What is hyperparathyroidism?
Hyperparathyroidism develops from too much activity in one or more parathyroid glands, the grain-of-rice-sized structures above the thyroid glands in your neck.The parathyroid glands create parathyroid hormone (PTH), which boosts the levels of calcium in the bloodstream when needed. Too much PTH is produced from:
Primary Hyperparathyroidism, which is usually tied to an enlargement (hyperplasia) of a parathyroid gland, a benign (non-cancerous) growth (adenoma) or (in rare cases) a malignant (cancerous) tumor. The reasons for enlargement are usually undetermined but can be hereditary.
Secondary Hyperparathyroidism, when certain medical conditions skew the levels of calcium and a related mineral, phosphate. That prompts the parathyroid glands to compensate and is caused by such problems as a vitamin D or calcium deficiency, or by kidney failure.
The extra PTH causes the release of calcium from the bones, which can lead to high levels of the mineral in the blood (hypercalcemia) and problems like:
What are the risk factors for hyperparathyroidism?
Hyperparathyroidism mainly occurs in patients over 60 but can also develop in younger adults. Risk factors include:
What are the symptoms of hyperparathyroidism?
Mild hyperparathyroidism might not cause any symptoms, and is sometimes diagnosed in blood tests before any problems are noticed. Other patients might experience:
Other medical conditions may cause the symptoms, though, so always consult your doctor.
Hyperparathyroidism is usually diagnosed with routine blood tests measuring the levels of parathyroid hormone (PTH), calcium and related minerals. Other possible tests and scans include:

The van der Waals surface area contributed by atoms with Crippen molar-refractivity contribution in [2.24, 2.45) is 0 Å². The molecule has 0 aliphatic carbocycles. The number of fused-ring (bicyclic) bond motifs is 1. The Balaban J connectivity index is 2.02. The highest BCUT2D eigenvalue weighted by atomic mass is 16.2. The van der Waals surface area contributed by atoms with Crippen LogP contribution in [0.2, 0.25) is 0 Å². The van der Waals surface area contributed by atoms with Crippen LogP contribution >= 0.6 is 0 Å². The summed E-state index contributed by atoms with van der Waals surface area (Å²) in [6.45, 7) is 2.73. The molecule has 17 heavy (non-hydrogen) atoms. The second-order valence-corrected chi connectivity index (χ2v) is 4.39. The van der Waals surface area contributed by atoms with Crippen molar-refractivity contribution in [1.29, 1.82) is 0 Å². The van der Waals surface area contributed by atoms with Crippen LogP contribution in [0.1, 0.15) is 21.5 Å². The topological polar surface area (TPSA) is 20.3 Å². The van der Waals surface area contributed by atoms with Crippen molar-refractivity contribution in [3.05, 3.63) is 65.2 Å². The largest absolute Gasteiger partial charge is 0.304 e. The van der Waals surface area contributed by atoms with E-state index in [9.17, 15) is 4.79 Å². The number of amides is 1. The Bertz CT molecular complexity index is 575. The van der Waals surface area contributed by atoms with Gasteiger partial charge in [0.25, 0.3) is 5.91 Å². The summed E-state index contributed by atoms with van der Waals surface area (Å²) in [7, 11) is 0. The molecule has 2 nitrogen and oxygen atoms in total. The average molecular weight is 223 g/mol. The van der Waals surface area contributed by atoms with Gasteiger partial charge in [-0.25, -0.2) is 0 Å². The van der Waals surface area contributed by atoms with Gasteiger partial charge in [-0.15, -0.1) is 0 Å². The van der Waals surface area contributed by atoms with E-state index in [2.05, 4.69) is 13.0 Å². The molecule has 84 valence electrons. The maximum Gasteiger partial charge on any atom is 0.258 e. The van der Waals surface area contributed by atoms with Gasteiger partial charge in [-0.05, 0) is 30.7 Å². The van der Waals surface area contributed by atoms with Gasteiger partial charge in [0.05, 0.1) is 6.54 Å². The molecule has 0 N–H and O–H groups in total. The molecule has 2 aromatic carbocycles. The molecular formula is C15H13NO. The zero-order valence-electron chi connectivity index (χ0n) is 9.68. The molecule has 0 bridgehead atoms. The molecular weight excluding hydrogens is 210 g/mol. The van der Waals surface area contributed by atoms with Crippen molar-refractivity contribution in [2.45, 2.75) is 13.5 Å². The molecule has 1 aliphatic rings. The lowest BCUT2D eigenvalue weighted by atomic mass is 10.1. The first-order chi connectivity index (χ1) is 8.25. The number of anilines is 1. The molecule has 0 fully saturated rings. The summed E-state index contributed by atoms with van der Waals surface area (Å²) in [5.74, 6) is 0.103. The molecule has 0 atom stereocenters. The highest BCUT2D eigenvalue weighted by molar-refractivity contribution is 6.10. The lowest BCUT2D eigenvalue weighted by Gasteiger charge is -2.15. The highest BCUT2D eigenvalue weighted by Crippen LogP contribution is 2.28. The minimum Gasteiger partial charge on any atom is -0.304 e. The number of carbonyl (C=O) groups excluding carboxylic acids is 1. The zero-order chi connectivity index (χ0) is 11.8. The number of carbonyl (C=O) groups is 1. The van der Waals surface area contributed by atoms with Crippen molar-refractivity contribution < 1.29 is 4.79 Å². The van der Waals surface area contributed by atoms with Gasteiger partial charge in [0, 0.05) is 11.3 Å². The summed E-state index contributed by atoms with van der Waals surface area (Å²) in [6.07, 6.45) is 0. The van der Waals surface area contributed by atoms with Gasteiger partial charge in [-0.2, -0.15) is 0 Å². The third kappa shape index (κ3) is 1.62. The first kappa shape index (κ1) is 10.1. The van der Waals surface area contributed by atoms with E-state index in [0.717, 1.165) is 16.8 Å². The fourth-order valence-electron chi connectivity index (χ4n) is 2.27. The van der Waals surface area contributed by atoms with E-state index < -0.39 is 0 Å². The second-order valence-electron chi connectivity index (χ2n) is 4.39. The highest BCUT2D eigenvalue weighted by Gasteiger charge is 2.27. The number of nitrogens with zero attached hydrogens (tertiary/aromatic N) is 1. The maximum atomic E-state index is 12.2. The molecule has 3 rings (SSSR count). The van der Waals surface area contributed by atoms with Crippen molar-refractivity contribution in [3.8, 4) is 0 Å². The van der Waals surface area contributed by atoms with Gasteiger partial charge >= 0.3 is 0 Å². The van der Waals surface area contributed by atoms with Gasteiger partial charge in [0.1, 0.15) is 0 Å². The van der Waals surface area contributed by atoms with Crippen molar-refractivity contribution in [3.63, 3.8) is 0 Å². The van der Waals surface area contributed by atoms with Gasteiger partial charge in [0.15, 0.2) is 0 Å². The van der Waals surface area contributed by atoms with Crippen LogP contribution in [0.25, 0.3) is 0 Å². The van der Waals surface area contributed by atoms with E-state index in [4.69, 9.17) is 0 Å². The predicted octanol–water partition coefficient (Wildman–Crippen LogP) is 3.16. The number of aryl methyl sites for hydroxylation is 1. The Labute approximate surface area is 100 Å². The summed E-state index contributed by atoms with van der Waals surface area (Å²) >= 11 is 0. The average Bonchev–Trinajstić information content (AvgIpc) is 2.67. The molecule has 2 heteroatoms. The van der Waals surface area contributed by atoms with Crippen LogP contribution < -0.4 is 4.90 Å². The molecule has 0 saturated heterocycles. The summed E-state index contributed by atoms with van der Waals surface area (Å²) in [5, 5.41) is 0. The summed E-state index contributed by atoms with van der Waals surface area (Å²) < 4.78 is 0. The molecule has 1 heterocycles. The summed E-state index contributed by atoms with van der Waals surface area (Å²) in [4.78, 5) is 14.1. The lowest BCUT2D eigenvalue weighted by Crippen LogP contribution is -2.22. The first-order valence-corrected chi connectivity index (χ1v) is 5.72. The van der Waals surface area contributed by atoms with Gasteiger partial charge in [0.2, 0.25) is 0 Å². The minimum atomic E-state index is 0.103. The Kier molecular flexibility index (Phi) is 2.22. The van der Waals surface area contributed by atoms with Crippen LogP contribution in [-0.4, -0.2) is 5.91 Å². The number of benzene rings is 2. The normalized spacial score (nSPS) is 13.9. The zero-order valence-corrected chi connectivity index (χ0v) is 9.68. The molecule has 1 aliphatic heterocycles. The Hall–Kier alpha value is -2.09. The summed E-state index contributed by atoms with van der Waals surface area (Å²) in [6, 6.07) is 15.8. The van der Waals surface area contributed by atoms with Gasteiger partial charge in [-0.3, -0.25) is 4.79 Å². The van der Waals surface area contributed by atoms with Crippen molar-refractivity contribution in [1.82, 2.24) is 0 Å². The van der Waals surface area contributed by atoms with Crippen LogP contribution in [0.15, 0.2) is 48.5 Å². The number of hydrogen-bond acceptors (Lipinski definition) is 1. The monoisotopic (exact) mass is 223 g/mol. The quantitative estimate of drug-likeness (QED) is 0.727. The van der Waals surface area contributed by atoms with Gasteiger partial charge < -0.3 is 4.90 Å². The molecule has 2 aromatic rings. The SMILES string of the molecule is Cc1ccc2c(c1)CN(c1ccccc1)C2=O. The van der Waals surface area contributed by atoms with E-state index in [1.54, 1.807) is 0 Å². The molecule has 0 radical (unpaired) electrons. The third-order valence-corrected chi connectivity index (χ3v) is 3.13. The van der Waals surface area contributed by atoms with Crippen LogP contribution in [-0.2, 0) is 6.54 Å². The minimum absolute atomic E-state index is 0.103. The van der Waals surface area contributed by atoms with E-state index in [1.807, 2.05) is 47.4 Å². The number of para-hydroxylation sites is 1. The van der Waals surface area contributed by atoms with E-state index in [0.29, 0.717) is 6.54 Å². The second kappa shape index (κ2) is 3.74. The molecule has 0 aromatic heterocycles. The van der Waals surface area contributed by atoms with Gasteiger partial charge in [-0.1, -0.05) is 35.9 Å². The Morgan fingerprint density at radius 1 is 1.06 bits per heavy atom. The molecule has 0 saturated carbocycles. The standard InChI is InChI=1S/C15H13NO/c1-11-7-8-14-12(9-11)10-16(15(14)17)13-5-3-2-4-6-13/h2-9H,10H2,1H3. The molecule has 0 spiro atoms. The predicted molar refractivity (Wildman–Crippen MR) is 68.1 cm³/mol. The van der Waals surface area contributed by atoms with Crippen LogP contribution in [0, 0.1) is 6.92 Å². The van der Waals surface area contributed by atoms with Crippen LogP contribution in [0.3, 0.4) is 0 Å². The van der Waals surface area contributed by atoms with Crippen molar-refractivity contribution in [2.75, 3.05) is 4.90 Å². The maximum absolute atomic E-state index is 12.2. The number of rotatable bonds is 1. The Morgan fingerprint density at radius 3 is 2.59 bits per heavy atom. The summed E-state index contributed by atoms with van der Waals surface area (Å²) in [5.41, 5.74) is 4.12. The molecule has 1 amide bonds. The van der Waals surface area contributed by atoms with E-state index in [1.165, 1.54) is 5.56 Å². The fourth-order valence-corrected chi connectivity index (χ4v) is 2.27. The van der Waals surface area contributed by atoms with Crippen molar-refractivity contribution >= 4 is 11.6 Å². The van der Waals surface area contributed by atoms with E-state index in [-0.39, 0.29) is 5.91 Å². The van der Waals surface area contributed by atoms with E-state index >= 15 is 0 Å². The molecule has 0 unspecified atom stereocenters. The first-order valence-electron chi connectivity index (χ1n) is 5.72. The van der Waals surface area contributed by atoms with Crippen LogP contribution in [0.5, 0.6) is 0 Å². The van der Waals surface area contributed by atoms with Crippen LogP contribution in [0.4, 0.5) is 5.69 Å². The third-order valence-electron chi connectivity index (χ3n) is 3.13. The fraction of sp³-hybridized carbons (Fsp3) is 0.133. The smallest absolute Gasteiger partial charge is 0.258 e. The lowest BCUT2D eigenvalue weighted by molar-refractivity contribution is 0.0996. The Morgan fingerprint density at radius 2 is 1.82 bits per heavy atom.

More Information About Parathyroid Conditions from Johns Hopkins Medicine
Neck Surgery’s Scarless Alternative
More than a year after her initial sore throat, Gwen met with head and neck surgeon Jonathon Russell, at Johns Hopkins to discuss a thyroidectomy. When she explained her symptoms, such as low bone density, fatigue and kidney stones, Russell ordered additional tests. “Her symptoms were not consistent with that I would have expected,” he recalls. The test revealed abnormally high calcium, vitamin D and parathyroid hormone levels in her blood.
Russell formally diagnosed Gwen with hyperparathyroidism caused by a parathyroid nodule.
Treatments for hyperparathyroidism depend on:
Patients with modestly increased calcium and no symptoms may choose to hold off on interventions and instead visit us for regular checkups and careful monitoring, an approach called “watchful waiting.” Your doctor might also recommend precautions such as:
Some kidney failure patients may need dialysis or a transplant. For more severe cases of primary hyperparathyroidism, your doctor may recommend surgically removing overactive glands and any tumors present.
Before surgery, your doctor could decide to pinpoint the problematic gland with: